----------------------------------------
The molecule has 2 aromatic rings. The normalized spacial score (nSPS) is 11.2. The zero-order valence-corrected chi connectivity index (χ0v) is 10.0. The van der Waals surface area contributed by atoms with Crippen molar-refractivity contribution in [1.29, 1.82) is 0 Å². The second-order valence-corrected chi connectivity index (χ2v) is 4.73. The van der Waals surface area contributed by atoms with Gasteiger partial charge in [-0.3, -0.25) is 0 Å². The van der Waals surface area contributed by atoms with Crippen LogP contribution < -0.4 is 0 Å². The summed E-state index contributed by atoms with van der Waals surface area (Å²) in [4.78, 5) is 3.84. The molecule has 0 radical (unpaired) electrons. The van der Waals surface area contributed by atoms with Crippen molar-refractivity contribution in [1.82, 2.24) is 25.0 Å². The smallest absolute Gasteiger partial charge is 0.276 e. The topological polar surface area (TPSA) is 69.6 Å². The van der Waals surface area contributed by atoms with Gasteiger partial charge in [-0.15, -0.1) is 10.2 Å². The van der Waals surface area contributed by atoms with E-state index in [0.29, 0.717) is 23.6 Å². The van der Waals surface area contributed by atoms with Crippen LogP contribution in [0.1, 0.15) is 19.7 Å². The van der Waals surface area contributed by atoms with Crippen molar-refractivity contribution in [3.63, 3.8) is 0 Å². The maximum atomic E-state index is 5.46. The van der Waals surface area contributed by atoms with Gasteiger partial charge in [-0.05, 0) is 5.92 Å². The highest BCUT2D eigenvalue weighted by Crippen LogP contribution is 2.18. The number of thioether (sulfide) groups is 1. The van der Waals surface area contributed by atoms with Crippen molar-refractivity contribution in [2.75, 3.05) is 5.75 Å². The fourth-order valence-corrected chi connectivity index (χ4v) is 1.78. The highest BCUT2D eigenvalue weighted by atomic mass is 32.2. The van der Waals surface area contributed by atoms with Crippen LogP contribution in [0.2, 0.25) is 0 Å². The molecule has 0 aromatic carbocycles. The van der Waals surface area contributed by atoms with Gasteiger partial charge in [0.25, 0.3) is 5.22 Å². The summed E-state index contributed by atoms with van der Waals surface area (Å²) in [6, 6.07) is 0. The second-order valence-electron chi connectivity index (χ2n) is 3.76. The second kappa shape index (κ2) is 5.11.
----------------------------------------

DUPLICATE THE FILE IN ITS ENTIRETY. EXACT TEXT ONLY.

The molecule has 2 aromatic rings. The normalized spacial score (nSPS) is 11.2. The zero-order valence-corrected chi connectivity index (χ0v) is 10.0. The van der Waals surface area contributed by atoms with Crippen molar-refractivity contribution in [1.29, 1.82) is 0 Å². The second-order valence-corrected chi connectivity index (χ2v) is 4.73. The van der Waals surface area contributed by atoms with Gasteiger partial charge in [-0.3, -0.25) is 0 Å². The van der Waals surface area contributed by atoms with Crippen LogP contribution < -0.4 is 0 Å². The summed E-state index contributed by atoms with van der Waals surface area (Å²) in [4.78, 5) is 3.84. The molecule has 0 radical (unpaired) electrons. The van der Waals surface area contributed by atoms with Crippen molar-refractivity contribution in [1.82, 2.24) is 25.0 Å². The smallest absolute Gasteiger partial charge is 0.276 e. The topological polar surface area (TPSA) is 69.6 Å². The van der Waals surface area contributed by atoms with Gasteiger partial charge in [-0.15, -0.1) is 10.2 Å². The van der Waals surface area contributed by atoms with E-state index in [0.29, 0.717) is 23.6 Å². The van der Waals surface area contributed by atoms with Crippen LogP contribution in [0.1, 0.15) is 19.7 Å². The van der Waals surface area contributed by atoms with Crippen molar-refractivity contribution in [3.63, 3.8) is 0 Å². The maximum atomic E-state index is 5.46. The van der Waals surface area contributed by atoms with Gasteiger partial charge in [-0.05, 0) is 5.92 Å². The highest BCUT2D eigenvalue weighted by Crippen LogP contribution is 2.18. The number of thioether (sulfide) groups is 1. The van der Waals surface area contributed by atoms with Crippen molar-refractivity contribution in [2.75, 3.05) is 5.75 Å². The fourth-order valence-corrected chi connectivity index (χ4v) is 1.78. The highest BCUT2D eigenvalue weighted by atomic mass is 32.2. The van der Waals surface area contributed by atoms with Crippen LogP contribution in [0.2, 0.25) is 0 Å². The molecule has 0 aromatic carbocycles. The van der Waals surface area contributed by atoms with Gasteiger partial charge in [0.25, 0.3) is 5.22 Å². The summed E-state index contributed by atoms with van der Waals surface area (Å²) in [6, 6.07) is 0. The second-order valence-electron chi connectivity index (χ2n) is 3.76. The second kappa shape index (κ2) is 5.11.